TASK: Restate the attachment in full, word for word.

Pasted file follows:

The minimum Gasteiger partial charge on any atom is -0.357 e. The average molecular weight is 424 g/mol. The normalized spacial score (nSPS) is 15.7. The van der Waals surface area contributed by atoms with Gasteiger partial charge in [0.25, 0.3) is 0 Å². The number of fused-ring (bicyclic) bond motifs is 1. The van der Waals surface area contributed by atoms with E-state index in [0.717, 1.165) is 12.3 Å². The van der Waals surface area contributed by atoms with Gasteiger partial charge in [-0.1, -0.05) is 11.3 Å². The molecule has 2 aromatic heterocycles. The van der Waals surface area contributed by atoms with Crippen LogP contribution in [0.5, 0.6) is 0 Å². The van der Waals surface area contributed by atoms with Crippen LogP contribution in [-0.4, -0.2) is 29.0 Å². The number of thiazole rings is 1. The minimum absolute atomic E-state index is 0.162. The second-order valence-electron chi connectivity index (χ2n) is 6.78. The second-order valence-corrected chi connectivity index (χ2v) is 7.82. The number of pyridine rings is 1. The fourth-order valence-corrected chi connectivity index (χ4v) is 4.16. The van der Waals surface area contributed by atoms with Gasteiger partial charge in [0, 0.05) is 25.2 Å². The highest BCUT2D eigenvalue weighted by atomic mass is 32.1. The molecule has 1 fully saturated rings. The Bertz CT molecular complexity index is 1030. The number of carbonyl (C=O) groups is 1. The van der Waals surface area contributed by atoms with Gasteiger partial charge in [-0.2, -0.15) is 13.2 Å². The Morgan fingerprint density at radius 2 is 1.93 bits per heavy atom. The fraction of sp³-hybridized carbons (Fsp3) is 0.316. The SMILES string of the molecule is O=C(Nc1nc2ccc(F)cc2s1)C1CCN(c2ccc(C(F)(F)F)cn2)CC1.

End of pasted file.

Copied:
The minimum Gasteiger partial charge on any atom is -0.357 e. The average molecular weight is 424 g/mol. The normalized spacial score (nSPS) is 15.7. The van der Waals surface area contributed by atoms with Gasteiger partial charge in [0.25, 0.3) is 0 Å². The number of fused-ring (bicyclic) bond motifs is 1. The van der Waals surface area contributed by atoms with E-state index in [0.717, 1.165) is 12.3 Å². The van der Waals surface area contributed by atoms with Gasteiger partial charge in [-0.1, -0.05) is 11.3 Å². The molecule has 2 aromatic heterocycles. The van der Waals surface area contributed by atoms with Crippen LogP contribution in [0.5, 0.6) is 0 Å². The van der Waals surface area contributed by atoms with Crippen LogP contribution in [-0.4, -0.2) is 29.0 Å². The number of thiazole rings is 1. The minimum absolute atomic E-state index is 0.162. The second-order valence-electron chi connectivity index (χ2n) is 6.78. The second-order valence-corrected chi connectivity index (χ2v) is 7.82. The number of pyridine rings is 1. The fourth-order valence-corrected chi connectivity index (χ4v) is 4.16. The van der Waals surface area contributed by atoms with Gasteiger partial charge in [0, 0.05) is 25.2 Å². The highest BCUT2D eigenvalue weighted by atomic mass is 32.1. The molecule has 1 fully saturated rings. The Bertz CT molecular complexity index is 1030. The number of carbonyl (C=O) groups is 1. The van der Waals surface area contributed by atoms with Gasteiger partial charge in [-0.2, -0.15) is 13.2 Å². The Morgan fingerprint density at radius 2 is 1.93 bits per heavy atom. The fraction of sp³-hybridized carbons (Fsp3) is 0.316. The SMILES string of the molecule is O=C(Nc1nc2ccc(F)cc2s1)C1CCN(c2ccc(C(F)(F)F)cn2)CC1.